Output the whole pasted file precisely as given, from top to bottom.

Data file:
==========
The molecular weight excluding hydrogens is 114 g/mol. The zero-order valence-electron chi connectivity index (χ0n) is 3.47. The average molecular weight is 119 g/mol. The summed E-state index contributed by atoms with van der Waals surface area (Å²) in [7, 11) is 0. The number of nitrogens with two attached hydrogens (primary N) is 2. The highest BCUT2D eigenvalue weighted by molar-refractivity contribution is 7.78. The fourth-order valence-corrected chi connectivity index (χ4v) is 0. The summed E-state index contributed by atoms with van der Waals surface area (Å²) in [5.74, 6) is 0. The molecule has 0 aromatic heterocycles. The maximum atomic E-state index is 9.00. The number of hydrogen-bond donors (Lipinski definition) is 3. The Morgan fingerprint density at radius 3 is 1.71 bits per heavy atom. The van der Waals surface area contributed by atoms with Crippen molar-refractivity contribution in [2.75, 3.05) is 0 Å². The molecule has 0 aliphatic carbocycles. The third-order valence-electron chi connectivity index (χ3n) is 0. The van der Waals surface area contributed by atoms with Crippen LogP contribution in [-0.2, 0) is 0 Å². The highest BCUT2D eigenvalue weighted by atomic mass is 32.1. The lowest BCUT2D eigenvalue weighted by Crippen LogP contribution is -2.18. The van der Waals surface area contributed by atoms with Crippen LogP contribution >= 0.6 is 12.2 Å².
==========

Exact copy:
The molecular weight excluding hydrogens is 114 g/mol. The zero-order valence-electron chi connectivity index (χ0n) is 3.47. The average molecular weight is 119 g/mol. The summed E-state index contributed by atoms with van der Waals surface area (Å²) in [7, 11) is 0. The number of nitrogens with two attached hydrogens (primary N) is 2. The highest BCUT2D eigenvalue weighted by molar-refractivity contribution is 7.78. The fourth-order valence-corrected chi connectivity index (χ4v) is 0. The summed E-state index contributed by atoms with van der Waals surface area (Å²) in [5.74, 6) is 0. The molecule has 0 aromatic heterocycles. The maximum atomic E-state index is 9.00. The number of hydrogen-bond donors (Lipinski definition) is 3. The Morgan fingerprint density at radius 3 is 1.71 bits per heavy atom. The van der Waals surface area contributed by atoms with Crippen molar-refractivity contribution in [2.75, 3.05) is 0 Å². The molecule has 0 aliphatic carbocycles. The third-order valence-electron chi connectivity index (χ3n) is 0. The van der Waals surface area contributed by atoms with Crippen LogP contribution in [-0.2, 0) is 0 Å². The highest BCUT2D eigenvalue weighted by atomic mass is 32.1. The lowest BCUT2D eigenvalue weighted by Crippen LogP contribution is -2.18. The van der Waals surface area contributed by atoms with Crippen LogP contribution >= 0.6 is 12.2 Å².